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Achille-Louis Foville (1799 – June 22, 1878) was a French neurologist and psychiatrist. He produced the first description of the terminal stria.[1]

Foville was born in Pontoise, France and received his medical doctorate in 1824, after studying medicine under Léon Louis Rostan and Jean Étienne Dominique Esquirol at Pitié-Salpêtrière Hospital. His medical thesis argued mental illness may be curable, discussing some treatments of the day and their apparent effectiveness.[2] The next year, he was made the medical superintendent of the Saint-Yon asylum in Rouen. During his time there he published several papers on disorders of the nervous system which were well received. His son Achille-Louis-François Foville was born in 1831.[1] He remained at the asylum until 1833, when ill health forced his resignation.[3]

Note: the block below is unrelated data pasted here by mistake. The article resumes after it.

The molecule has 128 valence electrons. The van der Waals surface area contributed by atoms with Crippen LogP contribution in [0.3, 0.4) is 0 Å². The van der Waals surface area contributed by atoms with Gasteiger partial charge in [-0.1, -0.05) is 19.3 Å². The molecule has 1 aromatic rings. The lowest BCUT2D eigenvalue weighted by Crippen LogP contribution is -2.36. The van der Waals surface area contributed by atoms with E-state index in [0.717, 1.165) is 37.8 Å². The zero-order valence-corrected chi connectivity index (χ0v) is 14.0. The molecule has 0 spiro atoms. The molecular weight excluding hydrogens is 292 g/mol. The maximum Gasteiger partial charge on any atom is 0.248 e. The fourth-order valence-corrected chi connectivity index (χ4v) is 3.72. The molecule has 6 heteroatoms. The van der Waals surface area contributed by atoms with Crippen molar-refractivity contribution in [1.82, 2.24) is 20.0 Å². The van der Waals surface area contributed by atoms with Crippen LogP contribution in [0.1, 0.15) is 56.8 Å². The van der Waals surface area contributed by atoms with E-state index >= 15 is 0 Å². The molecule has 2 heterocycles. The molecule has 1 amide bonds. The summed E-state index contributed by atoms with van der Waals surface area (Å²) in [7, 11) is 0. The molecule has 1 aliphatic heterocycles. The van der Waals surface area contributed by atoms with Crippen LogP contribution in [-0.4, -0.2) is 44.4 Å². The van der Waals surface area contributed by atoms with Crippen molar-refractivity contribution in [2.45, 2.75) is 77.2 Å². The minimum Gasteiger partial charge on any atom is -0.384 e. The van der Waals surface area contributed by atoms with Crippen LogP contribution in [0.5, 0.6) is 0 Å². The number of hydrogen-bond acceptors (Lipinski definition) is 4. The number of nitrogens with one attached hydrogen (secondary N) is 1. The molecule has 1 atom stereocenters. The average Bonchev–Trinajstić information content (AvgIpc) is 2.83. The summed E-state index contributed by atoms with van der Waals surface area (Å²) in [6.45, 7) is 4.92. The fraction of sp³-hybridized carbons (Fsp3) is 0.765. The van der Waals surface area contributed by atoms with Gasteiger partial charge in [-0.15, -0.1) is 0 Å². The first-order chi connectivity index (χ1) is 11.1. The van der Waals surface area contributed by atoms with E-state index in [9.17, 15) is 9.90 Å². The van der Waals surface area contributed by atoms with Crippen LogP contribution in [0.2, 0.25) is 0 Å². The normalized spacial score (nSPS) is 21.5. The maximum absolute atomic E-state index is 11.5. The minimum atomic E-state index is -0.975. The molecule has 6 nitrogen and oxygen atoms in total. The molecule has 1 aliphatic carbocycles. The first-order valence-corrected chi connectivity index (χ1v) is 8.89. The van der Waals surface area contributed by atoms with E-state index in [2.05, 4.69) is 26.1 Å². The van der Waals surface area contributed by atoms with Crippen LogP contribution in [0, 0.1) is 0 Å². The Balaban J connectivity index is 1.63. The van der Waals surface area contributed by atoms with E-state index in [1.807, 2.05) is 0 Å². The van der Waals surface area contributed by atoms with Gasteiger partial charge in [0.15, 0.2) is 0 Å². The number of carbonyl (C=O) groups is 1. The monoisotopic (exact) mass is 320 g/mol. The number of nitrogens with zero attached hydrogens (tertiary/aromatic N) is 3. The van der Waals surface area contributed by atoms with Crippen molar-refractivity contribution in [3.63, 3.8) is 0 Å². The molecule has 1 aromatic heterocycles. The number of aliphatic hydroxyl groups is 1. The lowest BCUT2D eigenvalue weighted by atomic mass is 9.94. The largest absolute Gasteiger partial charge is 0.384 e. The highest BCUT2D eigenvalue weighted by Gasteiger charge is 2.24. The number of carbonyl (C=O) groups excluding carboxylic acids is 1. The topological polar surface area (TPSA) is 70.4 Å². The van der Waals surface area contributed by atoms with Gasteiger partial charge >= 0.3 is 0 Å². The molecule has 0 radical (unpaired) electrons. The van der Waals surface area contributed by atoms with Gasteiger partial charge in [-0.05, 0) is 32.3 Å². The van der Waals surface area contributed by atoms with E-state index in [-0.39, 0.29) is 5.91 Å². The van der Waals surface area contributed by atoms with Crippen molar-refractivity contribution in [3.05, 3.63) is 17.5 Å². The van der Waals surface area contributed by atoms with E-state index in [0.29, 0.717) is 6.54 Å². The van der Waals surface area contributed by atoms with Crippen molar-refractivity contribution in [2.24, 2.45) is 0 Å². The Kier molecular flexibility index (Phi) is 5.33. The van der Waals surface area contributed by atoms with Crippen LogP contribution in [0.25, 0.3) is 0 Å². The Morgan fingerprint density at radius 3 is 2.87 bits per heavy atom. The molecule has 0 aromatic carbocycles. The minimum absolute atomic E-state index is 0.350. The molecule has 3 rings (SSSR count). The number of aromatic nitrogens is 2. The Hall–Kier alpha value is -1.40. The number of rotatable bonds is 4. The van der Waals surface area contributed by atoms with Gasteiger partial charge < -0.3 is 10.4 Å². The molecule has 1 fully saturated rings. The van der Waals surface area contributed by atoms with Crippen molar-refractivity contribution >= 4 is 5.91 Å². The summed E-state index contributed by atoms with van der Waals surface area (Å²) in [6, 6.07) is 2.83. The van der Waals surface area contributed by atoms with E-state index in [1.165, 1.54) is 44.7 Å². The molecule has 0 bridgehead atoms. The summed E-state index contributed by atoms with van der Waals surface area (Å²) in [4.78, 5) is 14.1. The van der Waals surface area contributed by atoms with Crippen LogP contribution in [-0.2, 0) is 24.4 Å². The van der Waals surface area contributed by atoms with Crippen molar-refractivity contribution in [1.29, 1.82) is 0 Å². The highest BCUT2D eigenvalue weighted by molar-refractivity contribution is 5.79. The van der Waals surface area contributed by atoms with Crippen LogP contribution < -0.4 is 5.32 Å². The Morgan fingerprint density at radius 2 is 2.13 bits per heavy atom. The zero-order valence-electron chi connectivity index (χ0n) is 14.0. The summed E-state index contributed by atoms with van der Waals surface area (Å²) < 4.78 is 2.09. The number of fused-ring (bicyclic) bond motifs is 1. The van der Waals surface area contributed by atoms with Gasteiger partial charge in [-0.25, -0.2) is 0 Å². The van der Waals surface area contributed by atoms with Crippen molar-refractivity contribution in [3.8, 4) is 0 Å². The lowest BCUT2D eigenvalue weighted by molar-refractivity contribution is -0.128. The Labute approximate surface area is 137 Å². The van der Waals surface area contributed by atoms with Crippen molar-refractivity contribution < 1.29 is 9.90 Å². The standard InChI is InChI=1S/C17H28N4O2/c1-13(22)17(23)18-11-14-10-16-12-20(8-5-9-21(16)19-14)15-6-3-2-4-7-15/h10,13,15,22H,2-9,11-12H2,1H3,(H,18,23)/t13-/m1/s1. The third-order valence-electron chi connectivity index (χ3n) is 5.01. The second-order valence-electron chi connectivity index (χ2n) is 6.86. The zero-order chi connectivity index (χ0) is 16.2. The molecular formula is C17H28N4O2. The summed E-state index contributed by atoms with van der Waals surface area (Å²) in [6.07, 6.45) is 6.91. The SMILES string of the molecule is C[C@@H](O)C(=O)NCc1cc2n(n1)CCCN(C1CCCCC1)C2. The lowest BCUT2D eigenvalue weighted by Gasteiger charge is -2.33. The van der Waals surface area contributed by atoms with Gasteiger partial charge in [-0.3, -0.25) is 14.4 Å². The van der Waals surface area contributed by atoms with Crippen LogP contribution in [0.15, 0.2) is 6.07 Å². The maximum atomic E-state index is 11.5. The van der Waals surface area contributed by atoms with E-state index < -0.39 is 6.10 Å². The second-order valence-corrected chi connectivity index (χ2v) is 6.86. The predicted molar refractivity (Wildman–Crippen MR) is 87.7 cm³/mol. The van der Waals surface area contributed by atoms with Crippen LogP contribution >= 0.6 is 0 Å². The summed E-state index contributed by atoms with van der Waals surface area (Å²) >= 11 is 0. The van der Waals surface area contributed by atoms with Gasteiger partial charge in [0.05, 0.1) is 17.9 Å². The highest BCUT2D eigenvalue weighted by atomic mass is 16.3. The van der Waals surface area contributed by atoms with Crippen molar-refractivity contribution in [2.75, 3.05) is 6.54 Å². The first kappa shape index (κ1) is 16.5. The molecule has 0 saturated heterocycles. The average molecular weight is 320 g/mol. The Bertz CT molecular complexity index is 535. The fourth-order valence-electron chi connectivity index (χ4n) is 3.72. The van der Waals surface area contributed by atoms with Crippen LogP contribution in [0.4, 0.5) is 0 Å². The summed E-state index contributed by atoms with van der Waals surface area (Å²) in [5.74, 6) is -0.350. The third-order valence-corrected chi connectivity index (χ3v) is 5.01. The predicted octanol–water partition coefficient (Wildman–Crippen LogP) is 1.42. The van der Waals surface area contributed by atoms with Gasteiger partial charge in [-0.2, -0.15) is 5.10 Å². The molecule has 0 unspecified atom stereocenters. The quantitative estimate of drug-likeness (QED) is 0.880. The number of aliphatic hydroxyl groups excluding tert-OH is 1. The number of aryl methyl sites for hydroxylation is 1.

Foville spent time travelling abroad, to Africa and America. He returned to France, settling in Paris. After the death of his former teacher Esquirol in 1840, Foville was made a professor at Charenton. Until the appointment Thomas Hodgkin had been attempting to open a facility for the treatment of mental illnesses to compete with the York Retreat. With Foville's appointment to Charenton, Fhe was no longer willing to relocate to England, and Hodgekins dropped the project, feeling no other doctors were suitable to run the facility.[2] In 1844 he published Traité complet de l'anatomie, de la physiologie et de la pathologie du système nerveux cérébro-spinal on the anatomy of the nervous system of the spinal cord, regarded as one of the best works on the subject prior to the invention of the microscope.[2] The French Revolution of 1848 cost him his job at Charenton, and Foville took up private practice in Paris. He practised medicine in Paris, treating mental disorders, until 1868, when he retired. He moved to Toulouse after his retirement, where he died in 1878.[3]




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